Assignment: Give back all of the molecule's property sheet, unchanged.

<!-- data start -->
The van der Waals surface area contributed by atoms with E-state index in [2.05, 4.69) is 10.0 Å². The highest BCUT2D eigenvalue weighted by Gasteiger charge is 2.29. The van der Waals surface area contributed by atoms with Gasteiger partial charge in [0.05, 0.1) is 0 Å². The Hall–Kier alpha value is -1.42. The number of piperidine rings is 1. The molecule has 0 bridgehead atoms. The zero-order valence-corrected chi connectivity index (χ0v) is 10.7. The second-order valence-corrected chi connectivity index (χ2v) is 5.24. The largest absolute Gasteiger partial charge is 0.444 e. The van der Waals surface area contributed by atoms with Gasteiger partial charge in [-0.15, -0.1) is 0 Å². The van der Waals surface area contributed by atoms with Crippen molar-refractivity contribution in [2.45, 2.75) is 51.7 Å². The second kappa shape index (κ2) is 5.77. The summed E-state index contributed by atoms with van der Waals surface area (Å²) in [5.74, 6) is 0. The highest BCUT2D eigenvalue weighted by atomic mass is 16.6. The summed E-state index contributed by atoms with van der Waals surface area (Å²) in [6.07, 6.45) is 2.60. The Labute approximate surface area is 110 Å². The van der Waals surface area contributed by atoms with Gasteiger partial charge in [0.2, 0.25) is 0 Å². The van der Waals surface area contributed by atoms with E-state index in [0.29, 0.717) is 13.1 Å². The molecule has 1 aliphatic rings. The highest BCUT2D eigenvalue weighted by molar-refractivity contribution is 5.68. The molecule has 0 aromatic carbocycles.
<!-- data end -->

The van der Waals surface area contributed by atoms with E-state index in [2.05, 4.69) is 10.0 Å². The highest BCUT2D eigenvalue weighted by Gasteiger charge is 2.29. The van der Waals surface area contributed by atoms with Gasteiger partial charge in [0.05, 0.1) is 0 Å². The Hall–Kier alpha value is -1.42. The number of piperidine rings is 1. The molecule has 0 bridgehead atoms. The zero-order valence-corrected chi connectivity index (χ0v) is 10.7. The second-order valence-corrected chi connectivity index (χ2v) is 5.24. The largest absolute Gasteiger partial charge is 0.444 e. The van der Waals surface area contributed by atoms with Gasteiger partial charge in [-0.15, -0.1) is 0 Å². The van der Waals surface area contributed by atoms with Crippen molar-refractivity contribution in [2.45, 2.75) is 51.7 Å². The second kappa shape index (κ2) is 5.77. The summed E-state index contributed by atoms with van der Waals surface area (Å²) in [5.74, 6) is 0. The highest BCUT2D eigenvalue weighted by atomic mass is 16.6. The summed E-state index contributed by atoms with van der Waals surface area (Å²) in [6.07, 6.45) is 2.60. The Labute approximate surface area is 110 Å². The van der Waals surface area contributed by atoms with Gasteiger partial charge in [0.2, 0.25) is 0 Å². The van der Waals surface area contributed by atoms with E-state index in [0.29, 0.717) is 13.1 Å². The molecule has 1 aliphatic rings. The highest BCUT2D eigenvalue weighted by molar-refractivity contribution is 5.68. The molecule has 0 aromatic carbocycles.